Always, Trix

Dress made of window mini blinds. Junk to Funk PDX exhibit.

http://www.filmsandtv.com/movies/dianelane.php#n37

http://blogs.fashionclub.com/my_weblog/2010/04/recycled-fashion-show-at-portland-airport-junk-to-funk.html


Mar 28 2010

Okay to cheat.

March 28th, 2010

If you are reading this, you have at least considered cheating. The kind of person that gives in and then truly enjoys the experience guilt free is my kinda person!  Life is short and self control, according to Switch authors Chip and Dan Heath, is an exhaustible resource.   Liberate yourself! Confess with a post on this blog wall (emailing me doesn’t count). “The last food craving I surrendered to was….”

I may have outgrown it but there have been a few late nights, often after a healthy dose of culture, when I have wanted and had a chili cheese omelette.  The addiction started nearly 30 years ago in the French Quarter restaurant the Coffee Pot (thanks Lisa and Chris).  Before that in college I was known for dunking Pepperidge Farm Nassau cookies in a tub of Cool Whip.  Disgusting?  Which story?  Got me beat? Prove it, I say!

The trigger for this self confession was my last indulgence.  Earlier this month, I was cruising down Memorial Drive in Tulsa.  That’s when it hit me:  the scent and then the idea of a hamburger!   South of the two miles known as “Auto Row,” the heavily traveled street is peppered with fast food establishments and retail.

Now back when he was dancing with Ballet West in Salt Lake City, Joel hit Wendy’s regularly for a double cheeseburger.  When we met, however, he was living a beefless life.   “I am  sure to sprout feathers and gills any minute,” I told my mother, commenting on our dinner menus after a few months.  Somewhere in the first year that changed. When I was pregnant we each had an emergency Burger Street cheeseburger in the freezer.  At the red light I texted Joel.  “Carving a hamburger.”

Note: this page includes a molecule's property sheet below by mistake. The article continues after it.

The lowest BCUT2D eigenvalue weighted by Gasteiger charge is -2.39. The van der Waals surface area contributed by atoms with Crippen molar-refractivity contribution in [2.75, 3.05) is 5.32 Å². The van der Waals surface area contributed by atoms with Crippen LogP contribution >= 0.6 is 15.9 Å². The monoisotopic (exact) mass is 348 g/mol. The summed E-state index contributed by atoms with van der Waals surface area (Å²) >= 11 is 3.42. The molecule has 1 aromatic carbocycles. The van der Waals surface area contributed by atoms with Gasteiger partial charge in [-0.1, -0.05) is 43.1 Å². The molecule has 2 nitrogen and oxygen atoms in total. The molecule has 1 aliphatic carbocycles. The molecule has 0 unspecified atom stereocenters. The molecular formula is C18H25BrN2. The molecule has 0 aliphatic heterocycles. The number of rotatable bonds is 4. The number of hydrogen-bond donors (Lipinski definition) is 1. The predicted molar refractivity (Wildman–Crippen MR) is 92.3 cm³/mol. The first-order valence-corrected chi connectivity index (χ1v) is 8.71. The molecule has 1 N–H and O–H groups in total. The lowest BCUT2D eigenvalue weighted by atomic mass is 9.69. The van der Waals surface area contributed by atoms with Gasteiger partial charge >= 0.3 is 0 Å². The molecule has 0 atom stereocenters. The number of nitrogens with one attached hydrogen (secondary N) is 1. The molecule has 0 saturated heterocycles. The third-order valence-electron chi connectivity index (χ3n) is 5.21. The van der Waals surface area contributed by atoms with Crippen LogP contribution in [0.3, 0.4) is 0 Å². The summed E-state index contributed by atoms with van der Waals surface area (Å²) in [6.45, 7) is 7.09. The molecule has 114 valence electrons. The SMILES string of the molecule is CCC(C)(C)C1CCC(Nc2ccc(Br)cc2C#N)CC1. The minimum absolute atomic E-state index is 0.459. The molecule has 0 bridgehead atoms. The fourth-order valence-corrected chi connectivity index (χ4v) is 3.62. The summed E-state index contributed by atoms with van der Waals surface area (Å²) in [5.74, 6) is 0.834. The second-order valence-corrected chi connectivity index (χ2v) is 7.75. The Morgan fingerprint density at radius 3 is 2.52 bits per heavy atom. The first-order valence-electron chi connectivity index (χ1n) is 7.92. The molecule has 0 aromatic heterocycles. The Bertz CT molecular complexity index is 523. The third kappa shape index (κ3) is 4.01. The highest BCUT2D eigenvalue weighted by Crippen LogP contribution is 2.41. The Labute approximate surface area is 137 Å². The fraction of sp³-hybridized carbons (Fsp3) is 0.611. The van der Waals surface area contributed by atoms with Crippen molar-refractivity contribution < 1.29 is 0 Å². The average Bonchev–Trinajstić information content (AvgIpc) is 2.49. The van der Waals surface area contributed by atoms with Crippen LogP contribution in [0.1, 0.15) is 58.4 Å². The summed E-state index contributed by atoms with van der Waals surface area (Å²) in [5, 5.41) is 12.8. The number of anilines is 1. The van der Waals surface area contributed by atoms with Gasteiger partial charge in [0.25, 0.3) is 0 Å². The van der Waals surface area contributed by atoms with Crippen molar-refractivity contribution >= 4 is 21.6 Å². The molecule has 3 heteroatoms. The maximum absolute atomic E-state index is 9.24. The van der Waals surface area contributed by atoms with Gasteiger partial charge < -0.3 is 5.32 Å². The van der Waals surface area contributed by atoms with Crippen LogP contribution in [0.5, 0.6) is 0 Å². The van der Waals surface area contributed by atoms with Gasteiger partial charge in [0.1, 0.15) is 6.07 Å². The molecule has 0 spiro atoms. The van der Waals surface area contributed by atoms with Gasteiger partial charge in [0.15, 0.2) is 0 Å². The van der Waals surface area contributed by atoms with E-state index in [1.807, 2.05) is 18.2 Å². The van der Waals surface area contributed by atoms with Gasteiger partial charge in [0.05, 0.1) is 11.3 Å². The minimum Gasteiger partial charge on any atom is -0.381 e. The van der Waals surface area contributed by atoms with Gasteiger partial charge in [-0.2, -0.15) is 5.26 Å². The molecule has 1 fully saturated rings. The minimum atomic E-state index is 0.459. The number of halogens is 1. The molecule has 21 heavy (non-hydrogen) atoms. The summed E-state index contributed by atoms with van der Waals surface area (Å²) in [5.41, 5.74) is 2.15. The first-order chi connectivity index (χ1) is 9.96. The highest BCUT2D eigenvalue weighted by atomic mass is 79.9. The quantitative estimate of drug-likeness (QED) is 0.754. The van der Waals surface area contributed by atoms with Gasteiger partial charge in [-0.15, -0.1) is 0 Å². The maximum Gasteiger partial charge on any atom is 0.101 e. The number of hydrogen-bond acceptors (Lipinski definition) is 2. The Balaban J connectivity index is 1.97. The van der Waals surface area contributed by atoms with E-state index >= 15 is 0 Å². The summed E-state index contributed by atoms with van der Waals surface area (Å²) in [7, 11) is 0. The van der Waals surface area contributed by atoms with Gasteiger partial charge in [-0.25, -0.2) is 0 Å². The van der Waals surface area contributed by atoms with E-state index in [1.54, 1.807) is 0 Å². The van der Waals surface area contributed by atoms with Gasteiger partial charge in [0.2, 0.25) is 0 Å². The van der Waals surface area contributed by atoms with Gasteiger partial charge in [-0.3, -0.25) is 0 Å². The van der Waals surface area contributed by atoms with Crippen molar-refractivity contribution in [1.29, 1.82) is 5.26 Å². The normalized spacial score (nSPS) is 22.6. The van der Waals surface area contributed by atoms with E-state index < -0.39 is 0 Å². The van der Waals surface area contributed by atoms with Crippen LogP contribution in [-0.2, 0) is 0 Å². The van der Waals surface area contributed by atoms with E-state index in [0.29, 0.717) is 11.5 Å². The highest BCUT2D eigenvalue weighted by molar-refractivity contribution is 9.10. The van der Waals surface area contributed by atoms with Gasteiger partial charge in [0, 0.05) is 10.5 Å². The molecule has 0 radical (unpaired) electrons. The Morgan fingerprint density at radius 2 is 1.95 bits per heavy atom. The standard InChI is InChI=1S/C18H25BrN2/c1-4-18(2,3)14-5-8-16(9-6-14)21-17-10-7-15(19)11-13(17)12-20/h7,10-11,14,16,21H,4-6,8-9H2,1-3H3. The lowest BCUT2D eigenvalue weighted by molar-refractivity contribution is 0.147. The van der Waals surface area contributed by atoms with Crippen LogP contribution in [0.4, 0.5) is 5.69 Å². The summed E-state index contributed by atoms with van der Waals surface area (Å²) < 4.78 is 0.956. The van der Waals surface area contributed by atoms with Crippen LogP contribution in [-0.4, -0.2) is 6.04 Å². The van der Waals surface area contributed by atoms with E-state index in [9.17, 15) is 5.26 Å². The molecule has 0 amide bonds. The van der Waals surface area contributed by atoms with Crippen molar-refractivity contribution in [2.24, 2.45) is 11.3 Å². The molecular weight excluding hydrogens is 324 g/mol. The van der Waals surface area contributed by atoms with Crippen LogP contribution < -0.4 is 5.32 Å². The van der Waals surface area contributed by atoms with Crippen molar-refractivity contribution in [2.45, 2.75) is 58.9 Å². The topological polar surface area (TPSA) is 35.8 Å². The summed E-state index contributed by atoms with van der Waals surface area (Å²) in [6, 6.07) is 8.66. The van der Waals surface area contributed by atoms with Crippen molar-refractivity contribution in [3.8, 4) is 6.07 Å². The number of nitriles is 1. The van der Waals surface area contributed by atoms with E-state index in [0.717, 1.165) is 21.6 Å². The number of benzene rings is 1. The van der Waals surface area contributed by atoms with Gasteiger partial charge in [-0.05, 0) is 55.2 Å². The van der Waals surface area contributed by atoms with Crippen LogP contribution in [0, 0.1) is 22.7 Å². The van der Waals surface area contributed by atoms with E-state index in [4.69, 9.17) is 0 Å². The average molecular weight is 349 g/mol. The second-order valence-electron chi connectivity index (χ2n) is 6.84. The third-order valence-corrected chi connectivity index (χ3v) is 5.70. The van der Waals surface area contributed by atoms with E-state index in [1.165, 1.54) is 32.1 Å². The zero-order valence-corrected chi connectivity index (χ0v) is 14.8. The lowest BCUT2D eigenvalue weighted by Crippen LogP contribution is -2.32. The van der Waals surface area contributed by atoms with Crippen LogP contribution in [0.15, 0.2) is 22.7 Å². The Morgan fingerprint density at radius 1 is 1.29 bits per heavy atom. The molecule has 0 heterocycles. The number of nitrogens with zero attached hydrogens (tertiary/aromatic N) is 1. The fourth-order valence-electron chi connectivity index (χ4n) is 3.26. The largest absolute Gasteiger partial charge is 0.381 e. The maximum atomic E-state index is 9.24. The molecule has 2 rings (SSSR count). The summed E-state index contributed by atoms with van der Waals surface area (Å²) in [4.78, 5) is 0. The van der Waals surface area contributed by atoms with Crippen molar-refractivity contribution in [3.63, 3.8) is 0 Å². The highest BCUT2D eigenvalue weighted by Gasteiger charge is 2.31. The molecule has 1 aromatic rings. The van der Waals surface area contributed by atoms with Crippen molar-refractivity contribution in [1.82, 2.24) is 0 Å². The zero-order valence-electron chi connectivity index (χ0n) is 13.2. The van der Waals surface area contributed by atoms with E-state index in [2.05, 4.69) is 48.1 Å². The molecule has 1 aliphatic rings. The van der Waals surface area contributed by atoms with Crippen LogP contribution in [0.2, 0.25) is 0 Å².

Typos are my trademark; Joel knew what I meant and accepted the assignment to find the ideal Portland burger for Wednesday night. By holding out 48 hours I was contributing to my knowledge of my new hometown, not just given in to a craving.

Speaking of research, many people may not know the shapely, dancer-looking author, publicist and NPR commentator Connie Cronley (Sometimes A Wheel Falls Off is a delicious read) has a hamburger named after her.  I suspect as many people don’t know the hamburger was invented in Tulsa, Oklahoma. It was! If Michael Wallis says it was (and the Dallas Morning News publishes it), who dares question his powerful, deep, entrancing voice that can only be the voice of authority?

Michael knows his stuff;  Athens, Texas can only lay claim to a “patty melt,” which is ground beef served between two pieces of bread.  Doesn’t count.  No bun, no burger.  Michael’s research revealed Oscar Weber Bilby was the first person to serve a real hamburger.  The date was July 4th, 1891 – how American!  But wait; does this dethrone the hot dog?

When Wednesday found me back in Portland we took a cab across the Willamette River to… Burgerville.  Not the Tulsa legendary Weber’s in Brookside but a Portland icon, Joel assured me.  The Yukon Gold Fries were very tasty but my money’s still on the burger at Blue Hour.  And in Tulsa, it is hard to beat a Baxter’s Interurban Grill Theta Burger – my way, sans pickles.

Bon appetite!  Trix

www.burgerville.com www.webersoftulsa.com www.bluehouronline.com

Tidbit: In French literature, Blue Hour means any time of heightened emotions.

www.baxtersgrill.com

www.conniecronley.com/about.php

www.michaelwallis.com/

www.chrisbrogan.com/switch-a-book-review/